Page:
Missoula Municipal Court Judge Jacob Coolidge pushed back on the suggestion, saying a recent Ninth Circuit Court decision has changed the landscape when it comes to dealing with homeless campers.

The image above is one I took of a camper, truck and trash near my studio. It’s been there for a very long time, and one local business told me the inhabitants often engage in abusive arguments with each other. Since this business rents out bike and river equipment, the impacts of what’s happening this spring, and soon to be summer, are hitting them on multiple fronts–and the tax bill hasn’t even arrived yet!

Once upon a time I was an adamant critic of Broken Windows, but that was before the graffiti spread literally everywhere, including trees. Further down from the camper pictured above are some not-so-subtle communications from a houseless member of our community to the rest of us:

Now let’s get to some of the numbers that are fueling the argument that the police are not perceiving things correctly (emphasis mine):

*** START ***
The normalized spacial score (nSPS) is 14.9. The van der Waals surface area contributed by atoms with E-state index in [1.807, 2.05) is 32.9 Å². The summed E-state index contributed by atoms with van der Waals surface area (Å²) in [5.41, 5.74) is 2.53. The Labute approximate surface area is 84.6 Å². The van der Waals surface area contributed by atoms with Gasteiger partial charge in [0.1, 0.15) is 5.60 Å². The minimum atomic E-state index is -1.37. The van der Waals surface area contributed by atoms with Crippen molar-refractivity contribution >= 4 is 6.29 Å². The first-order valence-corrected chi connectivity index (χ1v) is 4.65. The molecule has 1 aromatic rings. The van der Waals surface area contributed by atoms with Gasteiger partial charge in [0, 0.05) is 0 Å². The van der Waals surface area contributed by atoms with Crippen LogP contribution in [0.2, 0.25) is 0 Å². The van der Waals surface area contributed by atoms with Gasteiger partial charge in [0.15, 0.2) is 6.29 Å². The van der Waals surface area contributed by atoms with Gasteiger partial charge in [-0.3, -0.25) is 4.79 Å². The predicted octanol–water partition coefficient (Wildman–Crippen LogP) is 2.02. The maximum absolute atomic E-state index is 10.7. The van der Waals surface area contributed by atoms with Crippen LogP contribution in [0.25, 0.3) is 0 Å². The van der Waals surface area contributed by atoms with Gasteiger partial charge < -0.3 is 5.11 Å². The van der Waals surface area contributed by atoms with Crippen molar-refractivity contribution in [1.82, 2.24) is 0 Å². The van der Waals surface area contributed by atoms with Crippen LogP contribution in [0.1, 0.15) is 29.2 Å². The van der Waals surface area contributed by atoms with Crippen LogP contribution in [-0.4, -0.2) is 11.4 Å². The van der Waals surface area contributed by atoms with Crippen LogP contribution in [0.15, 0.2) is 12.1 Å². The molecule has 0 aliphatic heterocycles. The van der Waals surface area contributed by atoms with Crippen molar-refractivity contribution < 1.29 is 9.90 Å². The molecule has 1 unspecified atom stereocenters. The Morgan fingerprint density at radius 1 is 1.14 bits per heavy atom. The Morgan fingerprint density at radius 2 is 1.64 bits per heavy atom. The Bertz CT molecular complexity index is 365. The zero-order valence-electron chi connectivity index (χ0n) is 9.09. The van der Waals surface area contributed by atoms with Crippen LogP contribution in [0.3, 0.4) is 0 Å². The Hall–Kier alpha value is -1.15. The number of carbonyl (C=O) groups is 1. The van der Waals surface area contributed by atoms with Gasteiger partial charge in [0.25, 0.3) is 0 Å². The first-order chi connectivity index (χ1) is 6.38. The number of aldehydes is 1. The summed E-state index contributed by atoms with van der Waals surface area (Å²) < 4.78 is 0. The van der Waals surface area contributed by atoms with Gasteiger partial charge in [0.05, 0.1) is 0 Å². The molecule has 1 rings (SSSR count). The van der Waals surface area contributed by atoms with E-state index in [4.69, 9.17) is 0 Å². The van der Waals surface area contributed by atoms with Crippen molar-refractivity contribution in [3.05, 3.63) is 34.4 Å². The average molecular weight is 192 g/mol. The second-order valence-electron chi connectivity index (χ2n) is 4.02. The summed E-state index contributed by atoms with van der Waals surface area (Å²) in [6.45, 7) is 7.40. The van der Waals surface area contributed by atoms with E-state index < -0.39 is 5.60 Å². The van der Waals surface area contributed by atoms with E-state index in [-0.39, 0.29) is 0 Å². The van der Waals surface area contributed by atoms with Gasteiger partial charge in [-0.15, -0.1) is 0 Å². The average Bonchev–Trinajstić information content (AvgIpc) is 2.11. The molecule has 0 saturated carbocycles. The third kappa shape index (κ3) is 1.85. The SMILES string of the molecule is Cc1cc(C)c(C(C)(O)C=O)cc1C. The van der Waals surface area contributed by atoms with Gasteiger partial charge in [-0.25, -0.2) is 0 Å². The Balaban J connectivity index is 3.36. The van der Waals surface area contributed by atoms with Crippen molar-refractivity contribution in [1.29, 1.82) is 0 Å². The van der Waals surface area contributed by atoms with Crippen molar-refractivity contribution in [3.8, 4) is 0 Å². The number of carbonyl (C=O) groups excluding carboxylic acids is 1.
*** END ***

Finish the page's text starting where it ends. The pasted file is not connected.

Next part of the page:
“We heard there was reference that perhaps we’ve dismissed 100 of those cases and are somehow flippant about their existence,” Coolidge said. “We ran a report and saw there were 50 cases cited in the last calendar year and we had dismissed two. From our data and perspective, we’re not sure where this narrative is coming from that we’re dismissing cases, because our data suggests we aren’t.”

At this late stage of the everything crisis, where structural rot has metastasized across every institution, I’m sure most within the criminal justice system THINK they are doing their job, it’s just that the definitions of those jobs have changed without the public getting the memo–because the everything crisis is all over the media as well.